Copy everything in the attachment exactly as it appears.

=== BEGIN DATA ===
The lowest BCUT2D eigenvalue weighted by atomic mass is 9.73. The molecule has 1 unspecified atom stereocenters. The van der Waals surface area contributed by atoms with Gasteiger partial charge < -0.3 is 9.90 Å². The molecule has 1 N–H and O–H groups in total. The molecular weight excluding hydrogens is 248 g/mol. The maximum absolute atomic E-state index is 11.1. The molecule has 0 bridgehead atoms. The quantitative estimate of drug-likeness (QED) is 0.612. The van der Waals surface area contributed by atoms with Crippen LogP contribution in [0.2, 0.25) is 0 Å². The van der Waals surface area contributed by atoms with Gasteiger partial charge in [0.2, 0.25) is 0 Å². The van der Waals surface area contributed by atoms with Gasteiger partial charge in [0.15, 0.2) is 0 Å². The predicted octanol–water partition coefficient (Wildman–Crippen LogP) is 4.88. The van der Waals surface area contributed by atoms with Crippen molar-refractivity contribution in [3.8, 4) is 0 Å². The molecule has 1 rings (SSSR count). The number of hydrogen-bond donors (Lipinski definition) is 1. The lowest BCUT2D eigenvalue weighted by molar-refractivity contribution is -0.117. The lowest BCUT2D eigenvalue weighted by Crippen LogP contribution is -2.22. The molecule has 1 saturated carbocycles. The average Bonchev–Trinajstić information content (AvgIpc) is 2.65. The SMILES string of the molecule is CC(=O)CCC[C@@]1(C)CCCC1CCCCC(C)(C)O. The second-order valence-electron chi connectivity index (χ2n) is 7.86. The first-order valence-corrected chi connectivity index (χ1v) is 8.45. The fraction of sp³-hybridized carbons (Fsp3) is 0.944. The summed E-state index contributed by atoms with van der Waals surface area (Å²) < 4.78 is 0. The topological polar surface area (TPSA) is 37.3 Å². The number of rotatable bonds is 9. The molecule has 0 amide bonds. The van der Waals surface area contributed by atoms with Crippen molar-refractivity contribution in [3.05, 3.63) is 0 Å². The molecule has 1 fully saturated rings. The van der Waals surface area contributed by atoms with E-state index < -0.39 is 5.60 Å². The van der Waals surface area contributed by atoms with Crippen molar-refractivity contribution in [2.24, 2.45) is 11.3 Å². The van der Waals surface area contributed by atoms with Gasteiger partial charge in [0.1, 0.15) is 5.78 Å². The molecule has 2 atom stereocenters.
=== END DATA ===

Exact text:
The lowest BCUT2D eigenvalue weighted by atomic mass is 9.73. The molecule has 1 unspecified atom stereocenters. The van der Waals surface area contributed by atoms with Gasteiger partial charge < -0.3 is 9.90 Å². The molecule has 1 N–H and O–H groups in total. The molecular weight excluding hydrogens is 248 g/mol. The maximum absolute atomic E-state index is 11.1. The molecule has 0 bridgehead atoms. The quantitative estimate of drug-likeness (QED) is 0.612. The van der Waals surface area contributed by atoms with Crippen LogP contribution in [0.2, 0.25) is 0 Å². The van der Waals surface area contributed by atoms with Gasteiger partial charge in [0.2, 0.25) is 0 Å². The van der Waals surface area contributed by atoms with Gasteiger partial charge in [0.15, 0.2) is 0 Å². The predicted octanol–water partition coefficient (Wildman–Crippen LogP) is 4.88. The van der Waals surface area contributed by atoms with Crippen molar-refractivity contribution in [3.8, 4) is 0 Å². The molecule has 1 rings (SSSR count). The number of hydrogen-bond donors (Lipinski definition) is 1. The lowest BCUT2D eigenvalue weighted by molar-refractivity contribution is -0.117. The lowest BCUT2D eigenvalue weighted by Crippen LogP contribution is -2.22. The molecule has 1 saturated carbocycles. The average Bonchev–Trinajstić information content (AvgIpc) is 2.65. The SMILES string of the molecule is CC(=O)CCC[C@@]1(C)CCCC1CCCCC(C)(C)O. The second-order valence-electron chi connectivity index (χ2n) is 7.86. The first-order valence-corrected chi connectivity index (χ1v) is 8.45. The fraction of sp³-hybridized carbons (Fsp3) is 0.944. The summed E-state index contributed by atoms with van der Waals surface area (Å²) < 4.78 is 0. The topological polar surface area (TPSA) is 37.3 Å². The number of rotatable bonds is 9. The molecule has 0 amide bonds. The van der Waals surface area contributed by atoms with Crippen molar-refractivity contribution in [3.05, 3.63) is 0 Å². The molecule has 1 fully saturated rings. The van der Waals surface area contributed by atoms with E-state index < -0.39 is 5.60 Å². The van der Waals surface area contributed by atoms with Crippen molar-refractivity contribution in [2.24, 2.45) is 11.3 Å². The van der Waals surface area contributed by atoms with Gasteiger partial charge in [0.1, 0.15) is 5.78 Å². The molecule has 2 atom stereocenters.